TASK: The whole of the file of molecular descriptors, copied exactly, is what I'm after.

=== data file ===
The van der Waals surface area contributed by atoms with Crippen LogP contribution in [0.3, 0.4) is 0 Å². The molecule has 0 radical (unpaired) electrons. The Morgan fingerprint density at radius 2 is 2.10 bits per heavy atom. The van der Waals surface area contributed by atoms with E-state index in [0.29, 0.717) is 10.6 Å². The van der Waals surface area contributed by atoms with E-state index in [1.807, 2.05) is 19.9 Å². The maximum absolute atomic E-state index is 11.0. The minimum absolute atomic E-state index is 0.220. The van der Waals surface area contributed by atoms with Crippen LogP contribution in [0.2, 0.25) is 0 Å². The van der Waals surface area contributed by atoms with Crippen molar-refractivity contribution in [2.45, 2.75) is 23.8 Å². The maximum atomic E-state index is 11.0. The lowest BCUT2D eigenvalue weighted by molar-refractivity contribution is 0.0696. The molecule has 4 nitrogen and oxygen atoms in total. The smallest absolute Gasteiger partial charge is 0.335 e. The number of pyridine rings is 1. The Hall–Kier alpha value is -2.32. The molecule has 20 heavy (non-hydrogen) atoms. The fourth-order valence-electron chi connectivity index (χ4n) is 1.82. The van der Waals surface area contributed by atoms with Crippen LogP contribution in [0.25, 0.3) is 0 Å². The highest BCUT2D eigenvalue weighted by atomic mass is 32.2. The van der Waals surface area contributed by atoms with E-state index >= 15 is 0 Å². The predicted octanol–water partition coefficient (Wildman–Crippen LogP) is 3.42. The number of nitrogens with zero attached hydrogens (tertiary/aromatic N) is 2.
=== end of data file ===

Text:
The van der Waals surface area contributed by atoms with Crippen LogP contribution in [0.3, 0.4) is 0 Å². The molecule has 0 radical (unpaired) electrons. The Morgan fingerprint density at radius 2 is 2.10 bits per heavy atom. The van der Waals surface area contributed by atoms with E-state index in [0.29, 0.717) is 10.6 Å². The van der Waals surface area contributed by atoms with E-state index in [1.807, 2.05) is 19.9 Å². The maximum absolute atomic E-state index is 11.0. The minimum absolute atomic E-state index is 0.220. The van der Waals surface area contributed by atoms with Crippen LogP contribution in [0.2, 0.25) is 0 Å². The van der Waals surface area contributed by atoms with Crippen molar-refractivity contribution in [2.45, 2.75) is 23.8 Å². The maximum atomic E-state index is 11.0. The lowest BCUT2D eigenvalue weighted by molar-refractivity contribution is 0.0696. The molecule has 4 nitrogen and oxygen atoms in total. The smallest absolute Gasteiger partial charge is 0.335 e. The number of pyridine rings is 1. The Hall–Kier alpha value is -2.32. The molecule has 20 heavy (non-hydrogen) atoms. The fourth-order valence-electron chi connectivity index (χ4n) is 1.82. The van der Waals surface area contributed by atoms with Crippen LogP contribution in [0.25, 0.3) is 0 Å². The highest BCUT2D eigenvalue weighted by atomic mass is 32.2. The van der Waals surface area contributed by atoms with E-state index >= 15 is 0 Å². The predicted octanol–water partition coefficient (Wildman–Crippen LogP) is 3.42. The number of nitrogens with zero attached hydrogens (tertiary/aromatic N) is 2.